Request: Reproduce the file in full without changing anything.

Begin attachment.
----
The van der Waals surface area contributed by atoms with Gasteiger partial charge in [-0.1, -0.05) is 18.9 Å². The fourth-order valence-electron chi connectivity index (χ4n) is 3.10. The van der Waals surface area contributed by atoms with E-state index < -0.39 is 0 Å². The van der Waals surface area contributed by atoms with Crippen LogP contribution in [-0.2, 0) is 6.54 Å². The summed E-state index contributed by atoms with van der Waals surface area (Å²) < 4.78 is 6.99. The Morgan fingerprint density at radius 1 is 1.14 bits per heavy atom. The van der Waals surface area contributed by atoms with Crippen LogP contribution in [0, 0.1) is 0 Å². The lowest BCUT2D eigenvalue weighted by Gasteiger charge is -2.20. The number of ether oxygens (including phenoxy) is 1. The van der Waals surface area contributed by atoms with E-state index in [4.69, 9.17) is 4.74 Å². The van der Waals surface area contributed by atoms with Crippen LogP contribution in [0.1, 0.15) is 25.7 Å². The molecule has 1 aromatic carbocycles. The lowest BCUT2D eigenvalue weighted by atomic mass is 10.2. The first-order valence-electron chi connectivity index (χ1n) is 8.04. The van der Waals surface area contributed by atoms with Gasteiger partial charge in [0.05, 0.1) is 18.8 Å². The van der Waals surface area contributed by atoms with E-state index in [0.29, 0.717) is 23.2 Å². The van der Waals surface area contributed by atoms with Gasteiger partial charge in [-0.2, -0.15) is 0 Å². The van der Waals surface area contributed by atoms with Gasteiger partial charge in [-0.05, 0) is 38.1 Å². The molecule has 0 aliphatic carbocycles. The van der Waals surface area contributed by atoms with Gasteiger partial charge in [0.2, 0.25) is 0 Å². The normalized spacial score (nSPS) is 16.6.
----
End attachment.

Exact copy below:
The van der Waals surface area contributed by atoms with Gasteiger partial charge in [-0.1, -0.05) is 18.9 Å². The fourth-order valence-electron chi connectivity index (χ4n) is 3.10. The van der Waals surface area contributed by atoms with E-state index < -0.39 is 0 Å². The van der Waals surface area contributed by atoms with Crippen LogP contribution in [-0.2, 0) is 6.54 Å². The summed E-state index contributed by atoms with van der Waals surface area (Å²) < 4.78 is 6.99. The Morgan fingerprint density at radius 1 is 1.14 bits per heavy atom. The van der Waals surface area contributed by atoms with Crippen LogP contribution in [0, 0.1) is 0 Å². The lowest BCUT2D eigenvalue weighted by Gasteiger charge is -2.20. The number of ether oxygens (including phenoxy) is 1. The van der Waals surface area contributed by atoms with E-state index in [4.69, 9.17) is 4.74 Å². The van der Waals surface area contributed by atoms with Crippen LogP contribution in [0.1, 0.15) is 25.7 Å². The molecule has 1 aromatic carbocycles. The lowest BCUT2D eigenvalue weighted by atomic mass is 10.2. The first-order valence-electron chi connectivity index (χ1n) is 8.04. The van der Waals surface area contributed by atoms with Gasteiger partial charge in [0.05, 0.1) is 18.8 Å². The van der Waals surface area contributed by atoms with E-state index in [0.29, 0.717) is 23.2 Å². The van der Waals surface area contributed by atoms with Gasteiger partial charge in [-0.2, -0.15) is 0 Å². The van der Waals surface area contributed by atoms with Gasteiger partial charge in [-0.05, 0) is 38.1 Å². The molecule has 0 aliphatic carbocycles. The van der Waals surface area contributed by atoms with Gasteiger partial charge in [0.2, 0.25) is 0 Å². The normalized spacial score (nSPS) is 16.6.